Or in the more significant challenges of getting to terms with a different culture, language, system of government, I'm hoping that this feeling of disconnect or strangeness is a familiar one. And that disconnect can produce stress and challenge. My family will certainly let you know about how stressful I find driving an unfamiliar car on strange roads.
But this strangeness – of being alienated from the surrounding culture – is also a recurring theme throughout the Bible, and in 2 Peter we see why that is for Christians, the impact that it should have on our lives, and why that very 'strangeness' can be a cause of deep celebration – recognising that we are citizens of a different place, and that being with God in heaven is the ultimate home for everyone who builds their lives with Christ as our cornerstone.
But let's start with some background to the idea of being a stranger. We start with Moses, for it was he that coined the phrase 'stranger in a strange land' that seems to resonate strongly in our culture, with songs by diverse artists ranging from Iron Maiden to Barbra Streisland and the haunting melodies of Fiddler on the Roof as the Jewish people are subject to pogroms, persecution and forced exile. Moses, you may recall, was an Israelite, born at a time of persecution of that people by the Egyptian Government. First hidden in a basket to escape death as a baby, then adopted into the royal court, at age 40 Moses was at the height of his power.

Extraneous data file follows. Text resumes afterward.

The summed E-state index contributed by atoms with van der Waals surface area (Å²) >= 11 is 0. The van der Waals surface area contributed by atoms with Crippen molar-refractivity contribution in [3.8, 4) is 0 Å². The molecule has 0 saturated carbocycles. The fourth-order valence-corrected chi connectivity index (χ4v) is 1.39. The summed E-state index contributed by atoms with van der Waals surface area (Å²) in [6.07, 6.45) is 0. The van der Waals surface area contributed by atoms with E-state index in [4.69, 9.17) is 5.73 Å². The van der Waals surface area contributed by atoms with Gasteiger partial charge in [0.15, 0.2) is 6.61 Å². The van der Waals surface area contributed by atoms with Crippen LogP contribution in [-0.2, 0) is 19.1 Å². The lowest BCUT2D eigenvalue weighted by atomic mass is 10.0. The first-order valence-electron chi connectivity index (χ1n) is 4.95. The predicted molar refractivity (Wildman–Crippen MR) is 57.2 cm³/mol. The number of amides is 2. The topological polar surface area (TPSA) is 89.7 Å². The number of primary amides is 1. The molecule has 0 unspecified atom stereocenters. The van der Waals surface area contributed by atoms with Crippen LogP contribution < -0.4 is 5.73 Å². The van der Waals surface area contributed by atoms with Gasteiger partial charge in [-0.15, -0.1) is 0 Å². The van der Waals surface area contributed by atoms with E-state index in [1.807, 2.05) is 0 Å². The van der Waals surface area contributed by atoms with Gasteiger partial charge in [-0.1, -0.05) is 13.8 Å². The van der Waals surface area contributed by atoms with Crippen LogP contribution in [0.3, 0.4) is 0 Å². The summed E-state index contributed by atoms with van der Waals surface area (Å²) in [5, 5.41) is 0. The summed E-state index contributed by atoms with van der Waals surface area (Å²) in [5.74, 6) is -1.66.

As Stephen, the first Christian to die for his faith takes up the narrative in Acts 7:
"At this time Moses was born; and he was beautiful in God's sight. And he was brought up for three months in his father's house, and when he was exposed, Pharaoh's daughter adopted him and brought him up as her own son. And Moses was instructed in all the wisdom of the Egyptians, and he was mighty in his words and deeds.